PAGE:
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The Attorney General announced today, Sept 5, 2017 that DHS will gradually terminate the DACA program and will no longer accept new applications for initial DACA after today.  Most importantly however, is that those who currently have DACA that is set to expire between now and March 5, 2018, can file for one last two year renewal of their status, but the application must be filed no later than October 5, 2017.
Therefore, if you have DACA at present, and are going to expire no later than March 5, 2018, you should be filing for your extension right away !
In addition, effective immediately, DHS will no longer adjudicate any requests pending or otherwise, for Advanced Parole based upon DACA status. Any pending requests will be returned along with the filing fees.

Please contact our office immediately if you need assistance to renew your DACA application before the October 5, 2017 deadline! 




Recently, USCIS (Immigration) updated their rules regarding the Provisional Unlawful presence waiver. Now expanded it. If you were turned away previously by your attorney, check back again now as these new rules went into effect on August 29, 2016!!

In summary, those people who have overstayed a visa or otherwise been unlawfully present in the United States for more than six months will be rendered inadmissible to the United States should they depart the U.S.  This bar is triggered after one departs from the United States, so, under the current law, one can only apply for a waiver of this particular bar if they are outside the United States.  This ground, (and this ground only) of inadmissibility can be waived by filing a prospective waiver application with USCIS here in the United States, before departing the country (and thus, triggering the bar).  It is also important to note that this rule only applies to waiver application to waive this particular issue, and not for other waivers.  If you have a spouse or parent who is a lawful permanent resident or citizen, you may qualify for this waiver.  If you think you have been illegally in the United States for more than six months, or more than one year, and think you might qualify to apply for such a waiver, remember that this rule is not yet in effect. For more information, contact our office for a consultation.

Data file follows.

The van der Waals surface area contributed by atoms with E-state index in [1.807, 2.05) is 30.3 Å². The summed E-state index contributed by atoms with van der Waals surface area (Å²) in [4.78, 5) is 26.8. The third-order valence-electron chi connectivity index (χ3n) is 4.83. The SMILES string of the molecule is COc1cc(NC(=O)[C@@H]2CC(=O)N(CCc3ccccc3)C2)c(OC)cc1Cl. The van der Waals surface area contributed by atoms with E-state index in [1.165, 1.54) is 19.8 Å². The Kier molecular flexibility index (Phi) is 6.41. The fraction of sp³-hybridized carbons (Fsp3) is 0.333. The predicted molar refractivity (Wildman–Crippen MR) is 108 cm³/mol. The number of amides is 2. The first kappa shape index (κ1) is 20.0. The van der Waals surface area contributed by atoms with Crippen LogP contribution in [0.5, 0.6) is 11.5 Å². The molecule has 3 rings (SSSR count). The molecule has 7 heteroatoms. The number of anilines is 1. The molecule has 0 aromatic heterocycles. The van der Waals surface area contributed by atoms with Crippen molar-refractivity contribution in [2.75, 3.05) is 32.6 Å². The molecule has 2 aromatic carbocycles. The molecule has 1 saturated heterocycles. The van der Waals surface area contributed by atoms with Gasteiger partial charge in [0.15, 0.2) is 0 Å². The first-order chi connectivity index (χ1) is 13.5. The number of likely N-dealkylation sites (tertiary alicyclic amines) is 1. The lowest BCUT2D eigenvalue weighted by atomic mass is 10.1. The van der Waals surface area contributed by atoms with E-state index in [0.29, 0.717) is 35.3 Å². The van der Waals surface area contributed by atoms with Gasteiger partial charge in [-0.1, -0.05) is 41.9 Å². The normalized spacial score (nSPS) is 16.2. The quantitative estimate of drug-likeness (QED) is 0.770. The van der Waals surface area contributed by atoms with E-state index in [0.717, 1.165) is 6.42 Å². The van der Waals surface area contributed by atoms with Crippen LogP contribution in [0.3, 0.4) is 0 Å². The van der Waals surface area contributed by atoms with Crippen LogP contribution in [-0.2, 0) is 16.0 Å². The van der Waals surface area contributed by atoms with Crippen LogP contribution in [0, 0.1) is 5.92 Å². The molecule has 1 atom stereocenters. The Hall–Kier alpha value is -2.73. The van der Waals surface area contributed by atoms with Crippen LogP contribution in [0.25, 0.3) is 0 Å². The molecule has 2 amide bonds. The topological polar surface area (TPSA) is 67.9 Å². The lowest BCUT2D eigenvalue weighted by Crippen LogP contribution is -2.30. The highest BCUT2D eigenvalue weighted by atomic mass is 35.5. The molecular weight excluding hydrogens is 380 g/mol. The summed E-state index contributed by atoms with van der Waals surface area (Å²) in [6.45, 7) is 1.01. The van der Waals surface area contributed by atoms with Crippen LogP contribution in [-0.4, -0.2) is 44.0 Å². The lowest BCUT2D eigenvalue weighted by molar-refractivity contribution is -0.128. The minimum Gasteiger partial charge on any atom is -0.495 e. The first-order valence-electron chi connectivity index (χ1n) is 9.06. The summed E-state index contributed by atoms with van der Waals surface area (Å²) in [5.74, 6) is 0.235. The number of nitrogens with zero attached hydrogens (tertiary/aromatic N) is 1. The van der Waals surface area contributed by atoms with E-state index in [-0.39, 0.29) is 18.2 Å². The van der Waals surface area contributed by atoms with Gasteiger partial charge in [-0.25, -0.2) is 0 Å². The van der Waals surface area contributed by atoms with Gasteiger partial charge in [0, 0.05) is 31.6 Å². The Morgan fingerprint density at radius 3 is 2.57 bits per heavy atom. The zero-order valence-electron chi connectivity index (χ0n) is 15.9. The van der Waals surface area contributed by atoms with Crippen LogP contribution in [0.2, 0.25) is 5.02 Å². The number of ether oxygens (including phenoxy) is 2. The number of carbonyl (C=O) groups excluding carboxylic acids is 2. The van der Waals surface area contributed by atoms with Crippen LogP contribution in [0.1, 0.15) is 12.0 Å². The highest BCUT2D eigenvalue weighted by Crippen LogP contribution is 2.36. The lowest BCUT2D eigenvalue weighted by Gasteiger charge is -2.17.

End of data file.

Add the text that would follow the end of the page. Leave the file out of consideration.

Please visit our site again to see the latest information on new INS rules, regulations, and procedures. If you have any questions on recent provisions of the immigration law, feel free to contact us.